Dogster is reader-supported. When you buy via links on our site, we may earn an affiliate commission at no cost to you. Learn more.

Can Dogs Ride The Bus? City and State Laws Explained

Written by: Dogster Team

Last Updated on April 18, 2024 by Nicole Cosgrove

Welsh Corgi Cardigan dog is having a bath looking scared

Can Dogs Ride The Bus? City and State Laws Explained

The story is blowing up all over social and regular media: A dog in Seattle rides the bus alone to the dog park. What’s not to love? A dog, lazying around the house, decides to get some fresh air. She opens the front door, trots down the street to the bus stop, waits for the bus, gets on it, and gets off a few stops later at the dog park. Her name is Eclipse.

Of course, the story isn’t quite as great as everybody wants it to be, but it’s pretty close. Eclipse does sometimes get on the bus by herself — because she gets separated from her owner, Jeff Young. The first time happened when he was finishing a cigarette, the bus came, Eclipse on got on, and Young watched her go. The duo go to the dog park a lot, and the dog knows the routine.

“We get separated. She gets on the bus without me, and I catch up with her at the dog park,” Jeff Young told KOMO News. “It’s not hard to get on. She gets on in front of her house and she gets off at the dog park, three or four stops later.”

Still, what a sight: a dog riding the bus alone. Local radio host Miles Montgomery of KISW-FM saw the event firsthand.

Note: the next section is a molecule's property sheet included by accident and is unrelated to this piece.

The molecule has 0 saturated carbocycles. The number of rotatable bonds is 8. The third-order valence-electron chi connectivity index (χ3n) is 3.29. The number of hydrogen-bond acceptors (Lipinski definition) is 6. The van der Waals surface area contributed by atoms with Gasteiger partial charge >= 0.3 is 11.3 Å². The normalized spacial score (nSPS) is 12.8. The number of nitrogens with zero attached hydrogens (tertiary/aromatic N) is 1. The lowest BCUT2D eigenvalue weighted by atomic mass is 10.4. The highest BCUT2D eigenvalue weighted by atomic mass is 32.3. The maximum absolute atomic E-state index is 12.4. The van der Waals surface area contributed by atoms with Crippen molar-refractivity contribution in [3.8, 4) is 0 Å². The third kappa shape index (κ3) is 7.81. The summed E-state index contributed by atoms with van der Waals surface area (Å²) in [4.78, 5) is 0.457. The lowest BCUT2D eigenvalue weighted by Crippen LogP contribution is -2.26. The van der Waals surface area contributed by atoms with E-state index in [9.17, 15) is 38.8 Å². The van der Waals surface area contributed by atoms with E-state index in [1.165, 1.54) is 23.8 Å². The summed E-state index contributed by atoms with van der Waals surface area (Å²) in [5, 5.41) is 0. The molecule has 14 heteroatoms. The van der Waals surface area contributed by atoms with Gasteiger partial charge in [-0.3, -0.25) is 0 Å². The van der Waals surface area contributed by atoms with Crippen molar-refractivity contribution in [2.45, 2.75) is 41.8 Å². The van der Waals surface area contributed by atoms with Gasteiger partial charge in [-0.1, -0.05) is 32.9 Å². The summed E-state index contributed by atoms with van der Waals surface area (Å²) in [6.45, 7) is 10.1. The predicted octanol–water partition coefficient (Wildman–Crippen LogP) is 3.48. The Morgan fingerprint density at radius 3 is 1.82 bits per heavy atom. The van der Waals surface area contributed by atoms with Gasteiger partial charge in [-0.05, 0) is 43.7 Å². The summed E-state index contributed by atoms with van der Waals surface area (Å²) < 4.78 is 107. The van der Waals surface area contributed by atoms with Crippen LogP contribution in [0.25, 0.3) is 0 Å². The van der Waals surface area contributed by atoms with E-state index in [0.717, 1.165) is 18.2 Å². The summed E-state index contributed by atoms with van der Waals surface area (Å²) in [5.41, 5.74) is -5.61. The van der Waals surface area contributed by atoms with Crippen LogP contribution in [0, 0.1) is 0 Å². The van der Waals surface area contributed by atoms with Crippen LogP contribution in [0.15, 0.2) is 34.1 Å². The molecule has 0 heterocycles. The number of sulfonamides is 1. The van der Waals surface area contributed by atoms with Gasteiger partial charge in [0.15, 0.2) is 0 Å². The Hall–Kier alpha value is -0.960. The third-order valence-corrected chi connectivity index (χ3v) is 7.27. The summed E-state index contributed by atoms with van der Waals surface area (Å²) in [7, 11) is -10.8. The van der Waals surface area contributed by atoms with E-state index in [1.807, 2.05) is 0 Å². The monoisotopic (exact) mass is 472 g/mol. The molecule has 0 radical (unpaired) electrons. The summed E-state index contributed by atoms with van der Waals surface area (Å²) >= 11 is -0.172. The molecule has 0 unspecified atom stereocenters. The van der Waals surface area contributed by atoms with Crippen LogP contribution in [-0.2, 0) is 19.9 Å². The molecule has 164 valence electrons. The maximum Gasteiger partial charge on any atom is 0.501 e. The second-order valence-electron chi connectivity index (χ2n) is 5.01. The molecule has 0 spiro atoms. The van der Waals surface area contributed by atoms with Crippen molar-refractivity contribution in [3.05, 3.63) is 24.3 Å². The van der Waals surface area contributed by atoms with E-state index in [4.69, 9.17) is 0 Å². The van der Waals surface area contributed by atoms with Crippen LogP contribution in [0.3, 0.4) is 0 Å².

“It doesn’t really appear to have an owner. The dog gets off at the dog park. I just look out the window, and I’m like, ‘Did that just happen?'” Montgomery told KOMO. “She was most concerned about seeing out the window, and I couldn’t figure out what that was. It was really just about seeing where her stop was.”

Commuters told KOMO that they’ve been seeing the dog riding alone quite a bit in the past few weeks. Eclipse roams the aisles, accepts pats, hops onto seats, and generally has a great time on the bus. At least people are looking out for her there.

“All the bus drivers know her. She sits here just like a person does,” said commuter Tiona Rainwater. “She makes everybody happy. How could you not love this thing?”

As for the drivers, thus far they’re letting it slide. A spokesman for Metro Transit told KOMO, “It makes their day,” he said, referring to the drivers and the other bus riders. “It’s a good part of their day, and it works out for her, so I just let it go.”

He did, however, have some good advice: “She would be much safer in the world if she had her owner on a leash.”

And that, of course, is the sad truth. As much as we all love the idea of a dog playing people and riding the bus alone to the dog park, it shouldn’t happen this way. Dogs shouldn’t wander unsupervised. Dogs shouldn’t ride buses alone. The transit agency and more importantly the dog’s owner should put a stop to it.

That owner, however, will do no such thing. His dog is a free spirt. He allows his dog to wander and actually shuts down people who find the dog and try to return her to him. He’s that guy. Really:

“She’s been here the last two years, so she’s been urbanized, totally. She’s a bus-riding, sidewalk-walking dog,” he told KOMO. “Probably once a week I get a phone call. ‘Hi, I have your dog Eclipse here on 3rd and Bell.’ I have to tell them, ‘No, she’s fine. She knows what she’s doing.'”

She’s fine. She knows what she’s doing.

This is exactly the wrong guy to reward for letting his dog wander.

Read more dog news from Dogster:

Featured Image Credit: Welshea, Shutterstock


Get Dogster in your inbox!

Stay informed! Get tips and exclusive deals.
Dogster Editors Choice Badge
Shopping Cart


© Pangolia Pte. Ltd. All rights reserved.